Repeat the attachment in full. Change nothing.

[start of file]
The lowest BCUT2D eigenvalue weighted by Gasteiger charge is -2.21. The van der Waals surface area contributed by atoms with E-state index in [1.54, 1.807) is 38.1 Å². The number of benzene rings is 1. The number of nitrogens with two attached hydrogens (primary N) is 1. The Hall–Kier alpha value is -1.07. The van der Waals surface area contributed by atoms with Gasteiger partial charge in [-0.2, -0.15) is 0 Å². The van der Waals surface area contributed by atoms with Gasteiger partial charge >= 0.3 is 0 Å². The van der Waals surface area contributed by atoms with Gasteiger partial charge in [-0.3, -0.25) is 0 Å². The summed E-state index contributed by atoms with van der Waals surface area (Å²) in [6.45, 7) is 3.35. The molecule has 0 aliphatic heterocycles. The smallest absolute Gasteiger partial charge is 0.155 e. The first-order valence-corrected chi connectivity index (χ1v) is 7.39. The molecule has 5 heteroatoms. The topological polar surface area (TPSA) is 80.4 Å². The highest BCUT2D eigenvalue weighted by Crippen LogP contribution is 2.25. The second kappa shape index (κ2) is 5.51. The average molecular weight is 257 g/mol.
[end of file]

The lowest BCUT2D eigenvalue weighted by Gasteiger charge is -2.21. The van der Waals surface area contributed by atoms with E-state index in [1.54, 1.807) is 38.1 Å². The number of benzene rings is 1. The number of nitrogens with two attached hydrogens (primary N) is 1. The Hall–Kier alpha value is -1.07. The van der Waals surface area contributed by atoms with Gasteiger partial charge in [-0.2, -0.15) is 0 Å². The van der Waals surface area contributed by atoms with Gasteiger partial charge >= 0.3 is 0 Å². The van der Waals surface area contributed by atoms with Gasteiger partial charge in [-0.3, -0.25) is 0 Å². The summed E-state index contributed by atoms with van der Waals surface area (Å²) in [6.45, 7) is 3.35. The molecule has 0 aliphatic heterocycles. The smallest absolute Gasteiger partial charge is 0.155 e. The first-order valence-corrected chi connectivity index (χ1v) is 7.39. The molecule has 5 heteroatoms. The topological polar surface area (TPSA) is 80.4 Å². The highest BCUT2D eigenvalue weighted by Crippen LogP contribution is 2.25. The second kappa shape index (κ2) is 5.51. The average molecular weight is 257 g/mol.